Between them the various Riley Clubs throughout the world provide an excellent range of spares many of which they have had remanufactured as there are no alternatives available. Rileys used parts made by suppliers such as Lucas, Butler,Jeager,Smiths,Wilmot-Breedon, Sphinx, Girling, SU and Tecalemit. These people supplied parts to other car manufactures too so parts used on RMs were often used on other marques. For example some Rover brake parts are the same as those used on RMs and the SU petrol pump used on 2½ litre cars is the same as that used on the Morris Minor.. When looking for a part, the part number is an essential piece of information and an internet search will often lead to a source of supply. Auction sites such as Ebay are always worth checking as there may be someone selling original parts or parts made for a different marque which are the same.

 On this web site you will find lists of part numbers for Girling brakes, Payen seals and fan belts.
 Doubtless we would all like carry everything which might be needed to correct any problem which could arise on the road but this is impractical. Riley included a tool kit which contained 3 open ended spanners,  3 box spanners plus tommy bar, a spark plug spanner, pliers, hammer, screwdriver, adjustable spanner, 1/8 Whit spanner, jack, starting handle, wheel brace, tyre pump, grease gun and brake bleeding kit.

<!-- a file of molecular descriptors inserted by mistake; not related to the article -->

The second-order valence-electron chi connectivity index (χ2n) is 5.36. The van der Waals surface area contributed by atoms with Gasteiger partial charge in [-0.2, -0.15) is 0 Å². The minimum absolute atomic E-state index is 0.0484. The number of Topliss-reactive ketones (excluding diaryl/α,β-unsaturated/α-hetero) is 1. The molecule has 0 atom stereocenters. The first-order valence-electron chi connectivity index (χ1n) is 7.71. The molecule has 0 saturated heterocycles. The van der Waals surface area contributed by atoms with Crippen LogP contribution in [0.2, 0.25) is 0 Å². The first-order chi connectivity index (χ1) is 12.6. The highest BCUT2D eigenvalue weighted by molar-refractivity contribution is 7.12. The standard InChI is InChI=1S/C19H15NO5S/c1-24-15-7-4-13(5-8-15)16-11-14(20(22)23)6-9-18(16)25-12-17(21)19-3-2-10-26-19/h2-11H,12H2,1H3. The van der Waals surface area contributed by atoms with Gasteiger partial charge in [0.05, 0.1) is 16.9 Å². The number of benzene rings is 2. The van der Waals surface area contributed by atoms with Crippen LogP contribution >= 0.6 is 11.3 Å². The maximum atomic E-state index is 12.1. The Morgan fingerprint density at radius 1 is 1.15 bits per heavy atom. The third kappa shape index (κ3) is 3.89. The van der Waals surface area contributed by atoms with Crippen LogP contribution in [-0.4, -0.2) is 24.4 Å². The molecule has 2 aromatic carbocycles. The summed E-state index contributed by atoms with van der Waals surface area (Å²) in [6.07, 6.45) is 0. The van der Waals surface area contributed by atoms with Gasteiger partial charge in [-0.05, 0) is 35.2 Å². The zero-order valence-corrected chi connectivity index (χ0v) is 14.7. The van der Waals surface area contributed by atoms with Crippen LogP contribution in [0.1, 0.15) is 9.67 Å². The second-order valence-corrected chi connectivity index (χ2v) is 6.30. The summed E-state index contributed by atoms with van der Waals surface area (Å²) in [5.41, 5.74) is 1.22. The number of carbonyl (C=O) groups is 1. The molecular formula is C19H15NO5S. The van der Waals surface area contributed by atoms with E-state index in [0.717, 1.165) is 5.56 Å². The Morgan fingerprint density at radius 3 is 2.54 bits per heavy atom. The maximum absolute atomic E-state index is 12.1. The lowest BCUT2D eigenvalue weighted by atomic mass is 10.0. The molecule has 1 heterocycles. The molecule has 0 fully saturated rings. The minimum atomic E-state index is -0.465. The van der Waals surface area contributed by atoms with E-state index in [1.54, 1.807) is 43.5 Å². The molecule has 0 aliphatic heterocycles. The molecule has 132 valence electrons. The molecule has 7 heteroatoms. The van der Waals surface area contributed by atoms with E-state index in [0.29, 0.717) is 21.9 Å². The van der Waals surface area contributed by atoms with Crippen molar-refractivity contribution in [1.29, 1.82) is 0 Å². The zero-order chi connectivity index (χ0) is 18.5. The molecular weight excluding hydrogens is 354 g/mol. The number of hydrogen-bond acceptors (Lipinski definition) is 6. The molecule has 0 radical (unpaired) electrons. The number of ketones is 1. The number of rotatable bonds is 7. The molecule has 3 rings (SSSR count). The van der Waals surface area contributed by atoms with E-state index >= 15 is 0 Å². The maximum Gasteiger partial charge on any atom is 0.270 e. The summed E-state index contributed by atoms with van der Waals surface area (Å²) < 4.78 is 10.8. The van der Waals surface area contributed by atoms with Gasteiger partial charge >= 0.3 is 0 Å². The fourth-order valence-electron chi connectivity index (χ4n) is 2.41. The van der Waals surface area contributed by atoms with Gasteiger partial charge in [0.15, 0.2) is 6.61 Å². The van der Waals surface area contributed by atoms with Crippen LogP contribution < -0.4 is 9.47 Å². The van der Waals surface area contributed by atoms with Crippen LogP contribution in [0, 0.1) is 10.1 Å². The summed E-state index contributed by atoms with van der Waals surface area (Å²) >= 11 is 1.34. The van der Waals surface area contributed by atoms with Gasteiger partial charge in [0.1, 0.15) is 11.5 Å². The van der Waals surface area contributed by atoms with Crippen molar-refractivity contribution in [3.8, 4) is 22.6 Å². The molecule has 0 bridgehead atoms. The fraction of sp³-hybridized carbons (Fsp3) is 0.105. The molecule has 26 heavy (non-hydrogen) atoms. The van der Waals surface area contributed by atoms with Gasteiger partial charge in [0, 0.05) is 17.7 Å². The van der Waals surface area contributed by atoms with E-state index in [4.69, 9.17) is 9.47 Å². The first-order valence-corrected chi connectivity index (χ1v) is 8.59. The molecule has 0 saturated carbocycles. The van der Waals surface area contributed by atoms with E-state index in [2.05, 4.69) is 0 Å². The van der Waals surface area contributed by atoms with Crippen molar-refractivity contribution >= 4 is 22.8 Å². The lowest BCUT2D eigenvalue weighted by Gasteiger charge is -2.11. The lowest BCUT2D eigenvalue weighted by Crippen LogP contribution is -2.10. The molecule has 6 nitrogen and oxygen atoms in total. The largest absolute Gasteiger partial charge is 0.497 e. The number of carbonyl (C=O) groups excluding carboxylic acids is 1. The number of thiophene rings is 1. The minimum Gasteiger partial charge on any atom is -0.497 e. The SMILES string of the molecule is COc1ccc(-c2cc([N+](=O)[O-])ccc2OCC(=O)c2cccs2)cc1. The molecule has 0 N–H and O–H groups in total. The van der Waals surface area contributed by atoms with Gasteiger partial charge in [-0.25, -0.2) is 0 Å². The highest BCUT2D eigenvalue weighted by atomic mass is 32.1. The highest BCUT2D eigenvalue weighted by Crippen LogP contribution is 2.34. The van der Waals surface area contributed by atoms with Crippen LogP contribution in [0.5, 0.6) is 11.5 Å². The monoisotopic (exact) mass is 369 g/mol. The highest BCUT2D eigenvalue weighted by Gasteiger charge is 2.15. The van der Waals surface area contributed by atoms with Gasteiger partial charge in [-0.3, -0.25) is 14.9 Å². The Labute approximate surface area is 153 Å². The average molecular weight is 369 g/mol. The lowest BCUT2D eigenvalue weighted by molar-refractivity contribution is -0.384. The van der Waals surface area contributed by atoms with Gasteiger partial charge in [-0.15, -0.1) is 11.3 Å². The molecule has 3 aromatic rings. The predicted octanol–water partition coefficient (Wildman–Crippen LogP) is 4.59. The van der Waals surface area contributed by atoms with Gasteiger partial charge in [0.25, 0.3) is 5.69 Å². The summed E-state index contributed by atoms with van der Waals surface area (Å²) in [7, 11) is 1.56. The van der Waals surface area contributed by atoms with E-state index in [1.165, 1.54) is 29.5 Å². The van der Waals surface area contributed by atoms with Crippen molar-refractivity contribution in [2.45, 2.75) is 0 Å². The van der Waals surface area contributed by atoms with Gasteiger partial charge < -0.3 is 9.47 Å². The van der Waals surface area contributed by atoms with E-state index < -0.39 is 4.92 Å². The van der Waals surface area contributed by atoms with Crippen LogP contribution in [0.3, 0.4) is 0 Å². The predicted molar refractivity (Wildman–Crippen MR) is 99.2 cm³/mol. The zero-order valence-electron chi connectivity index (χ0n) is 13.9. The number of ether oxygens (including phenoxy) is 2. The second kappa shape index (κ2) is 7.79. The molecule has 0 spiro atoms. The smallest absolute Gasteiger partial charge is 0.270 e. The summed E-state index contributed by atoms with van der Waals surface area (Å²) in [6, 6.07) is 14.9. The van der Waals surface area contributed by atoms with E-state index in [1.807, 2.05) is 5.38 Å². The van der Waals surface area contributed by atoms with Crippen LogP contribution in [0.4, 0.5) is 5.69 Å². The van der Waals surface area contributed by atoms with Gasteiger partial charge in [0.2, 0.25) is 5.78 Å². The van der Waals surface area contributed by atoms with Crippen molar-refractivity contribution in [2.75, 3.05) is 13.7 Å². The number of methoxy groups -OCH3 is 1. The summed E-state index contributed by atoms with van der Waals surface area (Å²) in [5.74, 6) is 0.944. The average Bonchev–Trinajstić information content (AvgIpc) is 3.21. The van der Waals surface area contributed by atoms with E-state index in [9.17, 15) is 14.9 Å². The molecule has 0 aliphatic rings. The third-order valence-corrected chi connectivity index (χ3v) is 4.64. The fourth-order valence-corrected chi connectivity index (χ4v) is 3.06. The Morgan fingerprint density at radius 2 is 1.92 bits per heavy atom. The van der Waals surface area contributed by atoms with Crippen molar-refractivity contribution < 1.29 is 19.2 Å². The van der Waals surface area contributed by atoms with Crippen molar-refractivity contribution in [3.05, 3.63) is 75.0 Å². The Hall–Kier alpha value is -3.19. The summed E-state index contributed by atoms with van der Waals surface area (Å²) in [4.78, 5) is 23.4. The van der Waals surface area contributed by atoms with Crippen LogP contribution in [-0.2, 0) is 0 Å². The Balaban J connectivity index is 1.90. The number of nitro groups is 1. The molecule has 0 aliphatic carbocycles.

So what compromises a sensible tool kit to carry today? Perhaps the most important thing is a membership card for one of the motoring organisation which offer a rescue service. You might be very unlucky and something major could break, big end failure, broken halfshaft etc. and you will need to get the car transported home to fix the problem. It could also be something more minor but which needs a tow off the Motorway.  Hopefully you will never need a rescue service but if you ever do it could be very expensive if you do not have one.

Most breakdowns can be fixed quite easily with a small tool kit.  Any breakdown needing a more extensive tool kit is almost certainly best fixed when the car has been taken home as it is all too easy for a small job to escalate into a much larger one.
 Essential items for the tool box are,